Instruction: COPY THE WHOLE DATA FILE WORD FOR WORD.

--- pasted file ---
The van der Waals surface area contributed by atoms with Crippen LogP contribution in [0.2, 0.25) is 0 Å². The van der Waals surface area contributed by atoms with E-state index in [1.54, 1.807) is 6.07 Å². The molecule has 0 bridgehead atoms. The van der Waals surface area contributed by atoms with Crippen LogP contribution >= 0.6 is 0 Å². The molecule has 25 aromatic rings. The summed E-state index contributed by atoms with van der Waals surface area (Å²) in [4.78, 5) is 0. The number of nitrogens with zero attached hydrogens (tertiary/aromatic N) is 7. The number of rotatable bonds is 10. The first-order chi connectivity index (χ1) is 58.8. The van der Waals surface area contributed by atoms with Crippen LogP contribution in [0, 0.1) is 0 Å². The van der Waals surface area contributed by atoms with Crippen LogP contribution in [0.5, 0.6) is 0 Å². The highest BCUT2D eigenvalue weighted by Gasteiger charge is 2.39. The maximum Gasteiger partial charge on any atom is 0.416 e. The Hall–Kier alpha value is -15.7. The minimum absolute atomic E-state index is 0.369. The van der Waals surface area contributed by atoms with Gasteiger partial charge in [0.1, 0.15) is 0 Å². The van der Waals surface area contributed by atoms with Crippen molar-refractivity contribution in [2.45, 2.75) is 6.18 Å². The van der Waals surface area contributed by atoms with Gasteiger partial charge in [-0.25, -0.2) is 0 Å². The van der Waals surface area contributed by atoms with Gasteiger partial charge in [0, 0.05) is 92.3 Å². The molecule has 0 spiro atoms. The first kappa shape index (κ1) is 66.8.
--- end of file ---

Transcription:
The van der Waals surface area contributed by atoms with Crippen LogP contribution in [0.2, 0.25) is 0 Å². The van der Waals surface area contributed by atoms with E-state index in [1.54, 1.807) is 6.07 Å². The molecule has 0 bridgehead atoms. The van der Waals surface area contributed by atoms with Crippen LogP contribution >= 0.6 is 0 Å². The molecule has 25 aromatic rings. The summed E-state index contributed by atoms with van der Waals surface area (Å²) in [4.78, 5) is 0. The number of nitrogens with zero attached hydrogens (tertiary/aromatic N) is 7. The number of rotatable bonds is 10. The first-order chi connectivity index (χ1) is 58.8. The van der Waals surface area contributed by atoms with Crippen LogP contribution in [0, 0.1) is 0 Å². The van der Waals surface area contributed by atoms with Crippen LogP contribution in [0.5, 0.6) is 0 Å². The highest BCUT2D eigenvalue weighted by Gasteiger charge is 2.39. The maximum Gasteiger partial charge on any atom is 0.416 e. The Hall–Kier alpha value is -15.7. The minimum absolute atomic E-state index is 0.369. The van der Waals surface area contributed by atoms with Gasteiger partial charge in [0.1, 0.15) is 0 Å². The van der Waals surface area contributed by atoms with Crippen molar-refractivity contribution in [2.45, 2.75) is 6.18 Å². The van der Waals surface area contributed by atoms with Gasteiger partial charge in [-0.25, -0.2) is 0 Å². The van der Waals surface area contributed by atoms with Gasteiger partial charge in [0, 0.05) is 92.3 Å². The molecule has 0 spiro atoms. The first kappa shape index (κ1) is 66.8.